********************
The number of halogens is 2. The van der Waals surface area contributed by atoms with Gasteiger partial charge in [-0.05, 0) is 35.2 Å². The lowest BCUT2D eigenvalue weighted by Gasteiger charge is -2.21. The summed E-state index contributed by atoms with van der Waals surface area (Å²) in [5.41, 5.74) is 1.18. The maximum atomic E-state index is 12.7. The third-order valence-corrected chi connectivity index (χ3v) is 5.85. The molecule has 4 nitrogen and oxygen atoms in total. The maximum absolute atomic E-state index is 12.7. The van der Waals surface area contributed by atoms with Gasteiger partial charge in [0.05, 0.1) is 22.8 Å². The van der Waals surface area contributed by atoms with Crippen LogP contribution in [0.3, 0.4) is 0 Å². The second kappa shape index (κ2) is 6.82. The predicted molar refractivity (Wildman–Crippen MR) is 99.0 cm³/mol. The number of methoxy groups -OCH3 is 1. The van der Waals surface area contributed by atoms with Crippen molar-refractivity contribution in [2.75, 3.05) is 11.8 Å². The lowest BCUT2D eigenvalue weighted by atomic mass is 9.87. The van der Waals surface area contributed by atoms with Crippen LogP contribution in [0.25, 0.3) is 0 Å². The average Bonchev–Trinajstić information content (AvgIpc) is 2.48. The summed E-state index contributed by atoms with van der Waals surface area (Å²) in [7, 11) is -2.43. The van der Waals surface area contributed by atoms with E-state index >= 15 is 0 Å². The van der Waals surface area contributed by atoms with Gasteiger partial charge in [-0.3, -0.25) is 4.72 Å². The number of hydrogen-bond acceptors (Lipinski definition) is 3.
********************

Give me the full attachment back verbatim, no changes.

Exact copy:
The number of halogens is 2. The van der Waals surface area contributed by atoms with Gasteiger partial charge in [-0.05, 0) is 35.2 Å². The lowest BCUT2D eigenvalue weighted by Gasteiger charge is -2.21. The summed E-state index contributed by atoms with van der Waals surface area (Å²) in [5.41, 5.74) is 1.18. The maximum atomic E-state index is 12.7. The third-order valence-corrected chi connectivity index (χ3v) is 5.85. The molecule has 4 nitrogen and oxygen atoms in total. The maximum absolute atomic E-state index is 12.7. The van der Waals surface area contributed by atoms with Gasteiger partial charge in [0.05, 0.1) is 22.8 Å². The van der Waals surface area contributed by atoms with Crippen LogP contribution in [0.3, 0.4) is 0 Å². The second kappa shape index (κ2) is 6.82. The predicted molar refractivity (Wildman–Crippen MR) is 99.0 cm³/mol. The number of methoxy groups -OCH3 is 1. The van der Waals surface area contributed by atoms with Crippen molar-refractivity contribution in [2.75, 3.05) is 11.8 Å². The lowest BCUT2D eigenvalue weighted by atomic mass is 9.87. The van der Waals surface area contributed by atoms with Crippen LogP contribution in [0.25, 0.3) is 0 Å². The average Bonchev–Trinajstić information content (AvgIpc) is 2.48. The summed E-state index contributed by atoms with van der Waals surface area (Å²) in [7, 11) is -2.43. The van der Waals surface area contributed by atoms with E-state index >= 15 is 0 Å². The van der Waals surface area contributed by atoms with Gasteiger partial charge in [-0.3, -0.25) is 4.72 Å². The number of hydrogen-bond acceptors (Lipinski definition) is 3.